Pope Francis Approves Replacing ‘Lead Us Not Into Temptation’ With ‘Do Not Let Us Fall Into Temptation’ in the Lord’s Prayer

Despite opposition from traditionalists, Pope Francis has officially approved a change to the Lord’s Prayer in Matthew 6:13 that replaces “lead us not into temptation” with “do not let us fall into temptation.”

The U.S. Catholic reports that the Vatican enacted the change on May 22 following 16 years of research by experts who found a mistake in the current translation “from a theological, pastoral, and stylistic viewpoint.”

Pope Francis first signaled support for amending the “lead us not into temptation” part of the Lord’s Prayer in 2017, arguing that it portrays God in a false light.

“A father does not lead into temptation, a father helps you to get up immediately,” the pope said at the time. “It is not a good translation because it speaks of a God who induces temptation.”

“The one who leads you into temptation is Satan,” he added. “That’s Satan’s role.”

Pope Francis pointed out that other translations had already been changed to modernize the language. “The French have modified the prayer to ‘do not let me fall into temptation,’ because it is me who falls, not the Lord who tempts me to then see how I fall,” he said.

The Lord’s Prayer originates in Matthew 6:9-13. The key verse in question is 13, which, in the NIV translation, reads: “And lead us not into temptation, but deliver us from the evil one.” It is a translation from the Latin Vulgate, which was translated from ancient Greek by Saint Jerome in the late fourth century.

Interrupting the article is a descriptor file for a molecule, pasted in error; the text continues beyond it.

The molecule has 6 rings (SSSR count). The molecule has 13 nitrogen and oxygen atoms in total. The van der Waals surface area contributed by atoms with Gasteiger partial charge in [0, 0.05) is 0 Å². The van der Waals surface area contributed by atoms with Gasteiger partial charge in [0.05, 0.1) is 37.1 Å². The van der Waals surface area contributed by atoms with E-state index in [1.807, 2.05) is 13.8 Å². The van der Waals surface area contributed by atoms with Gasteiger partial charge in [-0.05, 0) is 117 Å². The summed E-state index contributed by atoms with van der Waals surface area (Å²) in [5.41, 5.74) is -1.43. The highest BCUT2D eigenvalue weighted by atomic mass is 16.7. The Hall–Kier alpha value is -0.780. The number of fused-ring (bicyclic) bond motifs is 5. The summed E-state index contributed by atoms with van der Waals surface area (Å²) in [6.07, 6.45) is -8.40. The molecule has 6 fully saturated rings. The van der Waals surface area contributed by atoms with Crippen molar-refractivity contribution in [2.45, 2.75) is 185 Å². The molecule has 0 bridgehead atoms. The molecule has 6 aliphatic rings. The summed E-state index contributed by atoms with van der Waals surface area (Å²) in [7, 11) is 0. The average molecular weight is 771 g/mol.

Initially, the proposed change to the Lord’s Prayer received mixed reactions from the wider faith community, with most saying they trusted the pope and the process, the Houston Chronicle reported.

But others expressed concern over the change.

David W. Pao, chair of the New Testament Department at Trinity Evangelical Divinity School in Deerfield, told The Christian Post that the change reflects the idea that “the Aramaic original” of the temptation petition “might have carried a permissive sense.”

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SOURCE: Christian Post, Leah MarieAnn Klett